I heard a true story about a famous wake in Glin around about the time the great greyhound Ballygiltenane Tom was in his heyday.
It was a flahool wake and there was no scarcity of porter, wine or whiskey.
Eventually, the clock struck twelve and all knelt to say the rosary. This was followed by the litany.
“Holy Mary,” a voice said.
“Pray for us,” was the response from everyone present.
“Tower of Ivory,” came the voice.
“Pray for us,” from everyone.
“Ballygiltenane Tom,” said another voice.
“Pray for us,” said everyone present.
I don’t know what happened after that but the story is absolutely true. Inevitably the question was asked, “What’s happening to hares?” It was agreed that the standard of hares had fallen.
“The same thing that’s happening to cats and pigeons,” said John Joe Cronin of Ballygiltenane, “no interest in their work.”
It turned out that the same John Joe Cronin is related to the renowned Thady Cronin, the most famous and the wittiest postman ever to hand out letters in North Kerry.
Since Thady Cronin is a relation of my own it had to follow as the night the day that John Joe Cronin of Ballygiltenane is a relation of mine too.
It was John Joe Cronin who told me about the biggest head of cabbage the world has ever known.
It was grown in Croagh by a farmer and so thick was its stump that a crosscut had to be used in the cutting of it. When they were dragging it out of the garden with ropes the head got caught in a gateway and all their efforts failed to shift it.
Eventually, the farmer tackled up a horse and quin and dragged it clear. It fed the 17 families in the townland for two weeks and three days. If anybody knows of a bigger head of cabbage I would like to hear about it.
I HAVE before me seven letters from West Limerick and North Kerry concerning the vexatious question of rubber women which I brought up in these columns a fortnight ago. Two of the letters accuse me of being immoral whereas the other five are written by middle-aged bachelors who would like to purchase a rubber woman each. I am not at liberty to disclose the name of the Listowel draper who stocks these women but he is a well-known figure.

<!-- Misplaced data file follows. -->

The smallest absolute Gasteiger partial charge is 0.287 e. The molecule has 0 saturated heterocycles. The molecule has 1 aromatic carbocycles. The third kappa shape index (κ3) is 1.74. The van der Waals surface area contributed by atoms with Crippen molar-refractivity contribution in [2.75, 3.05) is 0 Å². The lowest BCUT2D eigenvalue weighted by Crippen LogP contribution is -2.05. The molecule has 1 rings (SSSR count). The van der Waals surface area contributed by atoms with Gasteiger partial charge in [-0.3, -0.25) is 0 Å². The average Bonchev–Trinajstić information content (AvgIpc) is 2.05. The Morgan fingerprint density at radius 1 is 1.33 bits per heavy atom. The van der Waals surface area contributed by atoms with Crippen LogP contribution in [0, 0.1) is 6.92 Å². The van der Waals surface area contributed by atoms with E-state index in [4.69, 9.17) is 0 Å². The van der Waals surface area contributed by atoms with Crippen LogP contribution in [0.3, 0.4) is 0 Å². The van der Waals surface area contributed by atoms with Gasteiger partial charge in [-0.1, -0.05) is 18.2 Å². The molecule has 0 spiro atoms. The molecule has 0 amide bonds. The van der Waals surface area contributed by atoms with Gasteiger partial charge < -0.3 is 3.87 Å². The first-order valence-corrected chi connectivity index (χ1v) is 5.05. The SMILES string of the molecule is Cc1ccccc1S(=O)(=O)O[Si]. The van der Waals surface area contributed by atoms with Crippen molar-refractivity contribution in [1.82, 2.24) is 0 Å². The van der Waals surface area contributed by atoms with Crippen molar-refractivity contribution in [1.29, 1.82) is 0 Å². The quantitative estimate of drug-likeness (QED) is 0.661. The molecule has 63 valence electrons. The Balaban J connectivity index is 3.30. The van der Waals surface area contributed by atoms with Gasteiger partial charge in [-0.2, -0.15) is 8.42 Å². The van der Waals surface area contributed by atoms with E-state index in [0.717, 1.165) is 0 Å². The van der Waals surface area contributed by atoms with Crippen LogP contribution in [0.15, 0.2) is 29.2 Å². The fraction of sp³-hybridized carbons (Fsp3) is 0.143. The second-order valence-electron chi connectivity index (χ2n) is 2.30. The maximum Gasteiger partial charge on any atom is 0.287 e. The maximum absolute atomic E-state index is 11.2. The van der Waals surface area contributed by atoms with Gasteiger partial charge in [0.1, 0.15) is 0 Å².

He warns me that stocks are low owing to heavy demand. All he has left at the present are two second-hand replicas of a well-known American film star. These are patched in several places but still serviceable if handled gently.
The late, great John B Keane was a Leader columnist for more than 30 years. This column first appeared in our edition of October 27 2017
AT PAKEY Geoghegan’s, I met Tim Hogan and he told me a story about the Tarbert ferry. This family took off one fine Sunday from the other side of Glin to have a look at the ferry and maybe cross over to Clare if the cars weren’t too numerous.
They brought the old man of the house with them. Eventually they drove aboard and soon they were on their way to Clare. As soon as they landed at the Clare side the old man expressed a desire to return home at once.
“There’s nothing here,” said he, “’tis only the same as our own country.”
In another pub I was complimented by a butcher on an article I once wrote for the Leader on the subject of turnips. An interested listener intervened. “Turnips is interesting,” said he, “but not half as interesting as them that eats ’em.”
The talk turned to meat and the colossal price of it, indeed, the colossal price of everything. We were told that thin steak is no use for frying. No matter how tender the meat may be beforehand, if the cut is too thin the fried result is something akin to rubber. The steak has to be thick to fry properly so the best advice to steak consumers is to buy it small and thick not wide and thin.